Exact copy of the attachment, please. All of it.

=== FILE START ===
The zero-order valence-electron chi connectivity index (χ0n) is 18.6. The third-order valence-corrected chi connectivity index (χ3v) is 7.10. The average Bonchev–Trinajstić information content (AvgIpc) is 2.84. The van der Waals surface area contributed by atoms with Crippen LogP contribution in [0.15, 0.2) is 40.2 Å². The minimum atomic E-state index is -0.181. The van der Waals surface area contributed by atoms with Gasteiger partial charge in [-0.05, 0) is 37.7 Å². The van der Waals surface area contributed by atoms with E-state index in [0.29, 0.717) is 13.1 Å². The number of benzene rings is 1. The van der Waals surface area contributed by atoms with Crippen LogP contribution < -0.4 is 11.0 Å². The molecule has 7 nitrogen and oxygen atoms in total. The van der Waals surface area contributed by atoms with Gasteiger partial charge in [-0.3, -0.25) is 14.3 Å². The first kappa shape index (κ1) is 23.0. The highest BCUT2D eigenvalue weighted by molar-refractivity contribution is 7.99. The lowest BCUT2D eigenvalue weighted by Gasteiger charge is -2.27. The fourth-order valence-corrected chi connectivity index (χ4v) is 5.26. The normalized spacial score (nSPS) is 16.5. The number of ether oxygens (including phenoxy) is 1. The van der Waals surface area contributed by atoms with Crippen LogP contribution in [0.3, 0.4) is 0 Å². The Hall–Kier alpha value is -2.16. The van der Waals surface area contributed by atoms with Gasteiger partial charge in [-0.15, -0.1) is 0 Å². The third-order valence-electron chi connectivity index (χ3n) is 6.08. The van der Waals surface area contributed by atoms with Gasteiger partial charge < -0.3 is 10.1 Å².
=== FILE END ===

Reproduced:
The zero-order valence-electron chi connectivity index (χ0n) is 18.6. The third-order valence-corrected chi connectivity index (χ3v) is 7.10. The average Bonchev–Trinajstić information content (AvgIpc) is 2.84. The van der Waals surface area contributed by atoms with Crippen LogP contribution in [0.15, 0.2) is 40.2 Å². The minimum atomic E-state index is -0.181. The van der Waals surface area contributed by atoms with Gasteiger partial charge in [-0.05, 0) is 37.7 Å². The van der Waals surface area contributed by atoms with E-state index in [0.29, 0.717) is 13.1 Å². The number of benzene rings is 1. The van der Waals surface area contributed by atoms with Crippen LogP contribution < -0.4 is 11.0 Å². The molecule has 7 nitrogen and oxygen atoms in total. The van der Waals surface area contributed by atoms with Gasteiger partial charge in [-0.3, -0.25) is 14.3 Å². The first kappa shape index (κ1) is 23.0. The highest BCUT2D eigenvalue weighted by molar-refractivity contribution is 7.99. The lowest BCUT2D eigenvalue weighted by Gasteiger charge is -2.27. The fourth-order valence-corrected chi connectivity index (χ4v) is 5.26. The normalized spacial score (nSPS) is 16.5. The number of ether oxygens (including phenoxy) is 1. The van der Waals surface area contributed by atoms with Crippen LogP contribution in [0.3, 0.4) is 0 Å². The Hall–Kier alpha value is -2.16. The van der Waals surface area contributed by atoms with Gasteiger partial charge in [-0.15, -0.1) is 0 Å². The third-order valence-electron chi connectivity index (χ3n) is 6.08. The van der Waals surface area contributed by atoms with Gasteiger partial charge < -0.3 is 10.1 Å².